“I’m a Conservative Republican. Climate Change is Real.” POLITICO.com has a post from a GOP Congressman in Florida; here’s an excerpt: “…I’m from a coastal district that is directly affected by these issues every day. In fact, my home state of Florida is ground zero for the adverse effects of climate change. As these extreme weather events increase in frequency and intensity, Congress — especially my Republican colleagues — needs to recognize the costs, disruptions and global security risks that climate change will bring to both our domestic and foreign policy, and the federal budget. Americans are experiencing these disasters firsthand, and these personal experiences are informing their views on climate change regardless of their age or party affiliation. According to a poll conducted by Monmouth University in 2018, 78 percent of Americans believe the world’s climate is undergoing a change that is causing more extreme weather patterns and sea level rise. That same poll showed that 64 percent of Republicans surveyed believe in climate change, a 15-point increase from poll results just three years earlier…”

File image: NASA.


The World is in a Water Crisis, and Climate Change is Making it Worse. Here’s an excerpt of a press release from The Union of Concerned Scientists: “…Within the U.S., 13 percent of the country’s area currently experiences ‘high’ water stress, and 7 percent faces ‘extremely high’ water stress; business as usual projections for 2040 estimate a change to 10 percent and 24 percent for these categories, respectively. Water stress conditions currently experienced only in certain areas of the California Central Valley could dramatically expand to other states by 2040, including New Mexico, Colorado, Wyoming, Utah, Kansas, and Nebraska. Presently, three (Los Angeles, Phoenix, and San Diego) of the top ten most populous cities in the US–home to about 7 million people–are within ‘extremely high’ water stress regions. About 80 percent of the water used in Los Angeles comes from other areas, including the Colorado River and Northern California…”

Map credit: “Baseline water stress and projected water stress following a business as usual scenario to 2040 in the United States.” Data source: https://www.wri.org/aqueduct.


Are Category 5 Hurricanes Such as Hurricane Dorian the New Normal? Here’s the intro to an analysis at USA TODAY: “Category 5 Hurricane Dorian tore through the Bahamas like a buzz saw last week, killing dozens of people and leaving a ruined, broken landscape. It was the fifth Category 5 hurricane in the past four Atlantic hurricane seasons, joining other monsters such as Matthew, Irma, Maria andMichael, each of which left its own trail of death and destruction. Is this part of a new trend? Could this be the “new normal”? “I fear it’s worse than that,” Penn State University meteorologist Michael Mann said. “As we continue to warm the planet, hurricane intensities will increase further. There’s no new normal. It’s an ever-shifting baseline toward more destructive storms as long as we continue to burn fossil fuels and load the atmosphere with carbon pollution…”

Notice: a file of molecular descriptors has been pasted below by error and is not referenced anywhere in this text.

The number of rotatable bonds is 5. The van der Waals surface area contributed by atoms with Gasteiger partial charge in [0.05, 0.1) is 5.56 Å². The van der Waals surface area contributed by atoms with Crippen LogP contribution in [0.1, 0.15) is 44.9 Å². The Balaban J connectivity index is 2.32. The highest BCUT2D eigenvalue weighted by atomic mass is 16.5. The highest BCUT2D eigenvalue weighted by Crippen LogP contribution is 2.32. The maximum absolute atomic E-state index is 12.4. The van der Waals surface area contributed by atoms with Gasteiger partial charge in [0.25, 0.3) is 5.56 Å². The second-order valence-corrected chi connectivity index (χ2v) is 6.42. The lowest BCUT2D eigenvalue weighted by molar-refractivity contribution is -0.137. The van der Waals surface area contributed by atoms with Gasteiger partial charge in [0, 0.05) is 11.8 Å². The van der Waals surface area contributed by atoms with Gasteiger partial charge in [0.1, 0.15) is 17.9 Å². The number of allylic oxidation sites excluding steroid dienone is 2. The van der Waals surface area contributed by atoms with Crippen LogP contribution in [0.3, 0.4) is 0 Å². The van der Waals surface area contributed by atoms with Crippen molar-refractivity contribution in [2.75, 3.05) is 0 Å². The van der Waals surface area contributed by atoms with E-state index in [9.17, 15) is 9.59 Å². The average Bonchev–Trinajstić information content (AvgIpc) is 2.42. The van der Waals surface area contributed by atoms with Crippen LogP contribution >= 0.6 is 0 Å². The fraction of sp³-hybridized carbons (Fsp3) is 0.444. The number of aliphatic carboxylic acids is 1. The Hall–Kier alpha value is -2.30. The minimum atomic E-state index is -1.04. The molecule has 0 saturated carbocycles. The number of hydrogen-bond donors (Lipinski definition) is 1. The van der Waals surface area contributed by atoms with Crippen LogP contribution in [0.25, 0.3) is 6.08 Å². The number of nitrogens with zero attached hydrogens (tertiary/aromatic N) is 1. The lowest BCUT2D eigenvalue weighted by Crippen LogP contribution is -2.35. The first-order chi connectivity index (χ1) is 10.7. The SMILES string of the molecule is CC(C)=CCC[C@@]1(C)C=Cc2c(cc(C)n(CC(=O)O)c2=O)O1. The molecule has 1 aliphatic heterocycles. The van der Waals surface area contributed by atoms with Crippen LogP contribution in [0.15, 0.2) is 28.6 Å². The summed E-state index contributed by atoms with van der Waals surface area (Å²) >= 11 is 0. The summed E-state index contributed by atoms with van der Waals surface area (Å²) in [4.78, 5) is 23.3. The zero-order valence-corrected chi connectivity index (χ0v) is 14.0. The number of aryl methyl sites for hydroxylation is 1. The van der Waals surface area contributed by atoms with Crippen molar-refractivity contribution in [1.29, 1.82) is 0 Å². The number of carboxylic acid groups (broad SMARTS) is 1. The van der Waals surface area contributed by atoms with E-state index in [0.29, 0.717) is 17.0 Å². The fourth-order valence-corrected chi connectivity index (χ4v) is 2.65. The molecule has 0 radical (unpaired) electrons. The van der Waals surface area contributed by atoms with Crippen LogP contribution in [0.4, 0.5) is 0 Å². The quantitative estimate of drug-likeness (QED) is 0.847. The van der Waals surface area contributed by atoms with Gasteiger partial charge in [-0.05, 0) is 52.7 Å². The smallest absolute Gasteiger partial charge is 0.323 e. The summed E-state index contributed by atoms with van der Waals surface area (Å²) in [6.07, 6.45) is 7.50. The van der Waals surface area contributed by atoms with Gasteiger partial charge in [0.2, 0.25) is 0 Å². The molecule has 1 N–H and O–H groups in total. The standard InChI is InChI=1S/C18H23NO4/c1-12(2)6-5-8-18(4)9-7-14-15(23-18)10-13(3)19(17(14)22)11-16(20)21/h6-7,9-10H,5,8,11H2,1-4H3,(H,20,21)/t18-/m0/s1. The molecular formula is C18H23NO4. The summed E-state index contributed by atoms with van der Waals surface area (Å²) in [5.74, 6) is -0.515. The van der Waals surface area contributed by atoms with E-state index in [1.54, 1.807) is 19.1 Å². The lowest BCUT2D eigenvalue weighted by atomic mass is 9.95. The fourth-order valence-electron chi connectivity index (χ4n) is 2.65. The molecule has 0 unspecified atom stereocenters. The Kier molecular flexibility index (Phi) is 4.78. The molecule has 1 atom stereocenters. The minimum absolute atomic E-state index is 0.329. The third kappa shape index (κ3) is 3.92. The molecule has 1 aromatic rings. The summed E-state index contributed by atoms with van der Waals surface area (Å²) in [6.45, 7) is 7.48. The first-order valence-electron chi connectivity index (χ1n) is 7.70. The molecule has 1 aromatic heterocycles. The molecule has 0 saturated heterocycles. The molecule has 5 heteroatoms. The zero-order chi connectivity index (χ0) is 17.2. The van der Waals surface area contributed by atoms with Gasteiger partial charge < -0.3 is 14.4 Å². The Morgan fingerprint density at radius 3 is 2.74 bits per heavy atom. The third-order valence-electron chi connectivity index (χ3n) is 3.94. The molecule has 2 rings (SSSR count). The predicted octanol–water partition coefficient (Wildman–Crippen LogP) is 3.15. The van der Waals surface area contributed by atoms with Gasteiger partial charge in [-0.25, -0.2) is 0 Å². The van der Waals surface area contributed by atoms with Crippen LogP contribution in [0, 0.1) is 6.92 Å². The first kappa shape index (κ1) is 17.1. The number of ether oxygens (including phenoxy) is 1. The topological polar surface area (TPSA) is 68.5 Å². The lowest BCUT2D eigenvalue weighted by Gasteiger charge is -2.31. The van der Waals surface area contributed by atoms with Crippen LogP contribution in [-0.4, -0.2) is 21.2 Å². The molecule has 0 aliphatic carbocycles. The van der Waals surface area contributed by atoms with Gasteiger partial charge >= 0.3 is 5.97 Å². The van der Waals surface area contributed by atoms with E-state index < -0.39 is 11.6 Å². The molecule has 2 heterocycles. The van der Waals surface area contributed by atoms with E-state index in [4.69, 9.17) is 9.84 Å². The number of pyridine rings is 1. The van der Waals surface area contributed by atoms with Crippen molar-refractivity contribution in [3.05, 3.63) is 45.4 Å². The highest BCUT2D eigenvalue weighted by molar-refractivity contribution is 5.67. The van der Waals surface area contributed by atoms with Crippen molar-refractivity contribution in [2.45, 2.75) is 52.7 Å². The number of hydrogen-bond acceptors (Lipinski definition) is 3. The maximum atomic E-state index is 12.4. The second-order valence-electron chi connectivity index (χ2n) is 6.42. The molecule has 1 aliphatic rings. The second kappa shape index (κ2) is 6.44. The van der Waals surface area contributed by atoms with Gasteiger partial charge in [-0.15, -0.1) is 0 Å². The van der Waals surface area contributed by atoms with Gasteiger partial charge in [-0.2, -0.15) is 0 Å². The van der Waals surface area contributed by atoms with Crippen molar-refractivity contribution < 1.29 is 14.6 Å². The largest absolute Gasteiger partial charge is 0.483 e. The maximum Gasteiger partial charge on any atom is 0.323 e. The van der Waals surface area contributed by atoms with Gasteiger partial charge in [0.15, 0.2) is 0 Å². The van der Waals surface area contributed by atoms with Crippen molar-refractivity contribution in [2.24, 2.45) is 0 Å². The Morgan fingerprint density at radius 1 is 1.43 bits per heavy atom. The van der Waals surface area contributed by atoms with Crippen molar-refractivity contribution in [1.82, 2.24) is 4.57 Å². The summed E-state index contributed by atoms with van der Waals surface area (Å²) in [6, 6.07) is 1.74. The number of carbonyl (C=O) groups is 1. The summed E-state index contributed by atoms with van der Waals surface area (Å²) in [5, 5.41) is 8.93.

Image credit: NOAA.


Experts Say Adapting to Climate Change Can Pay Off Manifold. The Seattle Times reports: ” A group of leaders from business, politics and science have called for a massive investment in adapting to climate change over the next decade, arguing it would reap significant returns as countries avoid catastrophic losses and boost their economies. The Global Commission on Adaptation, comprising dozens of prominent figures including Microsoft co-founder Bill Gates and former U.N. Secretary-General Ban Ki-moon, urged governments and businesses to tackle the inevitable consequences of climate change, in addition to trying to curb it. In their 81-page report released Tuesday, the experts proposed investing $1.8 trillion between 2020 and 2030 in areas such as early warning systems, infrastructure that can withstand rising sea levels and extreme weather, and boosting agriculture to cope with droughts…”